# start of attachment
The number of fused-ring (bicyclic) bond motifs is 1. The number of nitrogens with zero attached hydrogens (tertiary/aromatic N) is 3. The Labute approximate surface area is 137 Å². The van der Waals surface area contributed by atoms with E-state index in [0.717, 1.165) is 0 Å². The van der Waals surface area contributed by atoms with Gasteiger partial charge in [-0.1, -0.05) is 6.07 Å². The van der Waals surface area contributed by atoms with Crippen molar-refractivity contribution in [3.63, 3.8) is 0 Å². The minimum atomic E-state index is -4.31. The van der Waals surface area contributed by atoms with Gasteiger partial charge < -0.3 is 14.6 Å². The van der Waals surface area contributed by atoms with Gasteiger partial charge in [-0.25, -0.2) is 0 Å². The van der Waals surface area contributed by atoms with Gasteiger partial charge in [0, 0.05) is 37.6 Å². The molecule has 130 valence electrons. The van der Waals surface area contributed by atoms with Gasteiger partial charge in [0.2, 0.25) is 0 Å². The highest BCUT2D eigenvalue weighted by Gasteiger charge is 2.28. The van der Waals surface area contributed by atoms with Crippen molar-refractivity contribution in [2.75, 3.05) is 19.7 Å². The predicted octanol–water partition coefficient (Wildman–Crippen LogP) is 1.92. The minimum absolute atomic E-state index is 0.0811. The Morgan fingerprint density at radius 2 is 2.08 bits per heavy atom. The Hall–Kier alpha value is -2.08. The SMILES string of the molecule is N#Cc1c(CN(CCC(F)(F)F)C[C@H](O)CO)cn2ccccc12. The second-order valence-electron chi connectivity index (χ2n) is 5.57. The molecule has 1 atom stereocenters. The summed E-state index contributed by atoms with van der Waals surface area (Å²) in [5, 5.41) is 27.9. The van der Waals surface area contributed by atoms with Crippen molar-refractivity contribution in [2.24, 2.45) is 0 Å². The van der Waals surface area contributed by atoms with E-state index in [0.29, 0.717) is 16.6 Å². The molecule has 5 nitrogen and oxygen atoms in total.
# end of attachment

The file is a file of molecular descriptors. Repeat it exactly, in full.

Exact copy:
The number of fused-ring (bicyclic) bond motifs is 1. The number of nitrogens with zero attached hydrogens (tertiary/aromatic N) is 3. The Labute approximate surface area is 137 Å². The van der Waals surface area contributed by atoms with E-state index in [0.717, 1.165) is 0 Å². The van der Waals surface area contributed by atoms with Gasteiger partial charge in [-0.1, -0.05) is 6.07 Å². The van der Waals surface area contributed by atoms with Crippen molar-refractivity contribution in [3.63, 3.8) is 0 Å². The minimum atomic E-state index is -4.31. The van der Waals surface area contributed by atoms with Gasteiger partial charge < -0.3 is 14.6 Å². The van der Waals surface area contributed by atoms with Gasteiger partial charge in [-0.25, -0.2) is 0 Å². The van der Waals surface area contributed by atoms with Gasteiger partial charge in [0, 0.05) is 37.6 Å². The molecule has 130 valence electrons. The van der Waals surface area contributed by atoms with Gasteiger partial charge in [0.2, 0.25) is 0 Å². The highest BCUT2D eigenvalue weighted by Gasteiger charge is 2.28. The van der Waals surface area contributed by atoms with Crippen molar-refractivity contribution in [2.75, 3.05) is 19.7 Å². The predicted octanol–water partition coefficient (Wildman–Crippen LogP) is 1.92. The minimum absolute atomic E-state index is 0.0811. The Morgan fingerprint density at radius 2 is 2.08 bits per heavy atom. The Hall–Kier alpha value is -2.08. The SMILES string of the molecule is N#Cc1c(CN(CCC(F)(F)F)C[C@H](O)CO)cn2ccccc12. The second-order valence-electron chi connectivity index (χ2n) is 5.57. The molecule has 1 atom stereocenters. The summed E-state index contributed by atoms with van der Waals surface area (Å²) in [5, 5.41) is 27.9. The van der Waals surface area contributed by atoms with Crippen molar-refractivity contribution in [2.24, 2.45) is 0 Å². The van der Waals surface area contributed by atoms with E-state index in [0.29, 0.717) is 16.6 Å². The molecule has 5 nitrogen and oxygen atoms in total.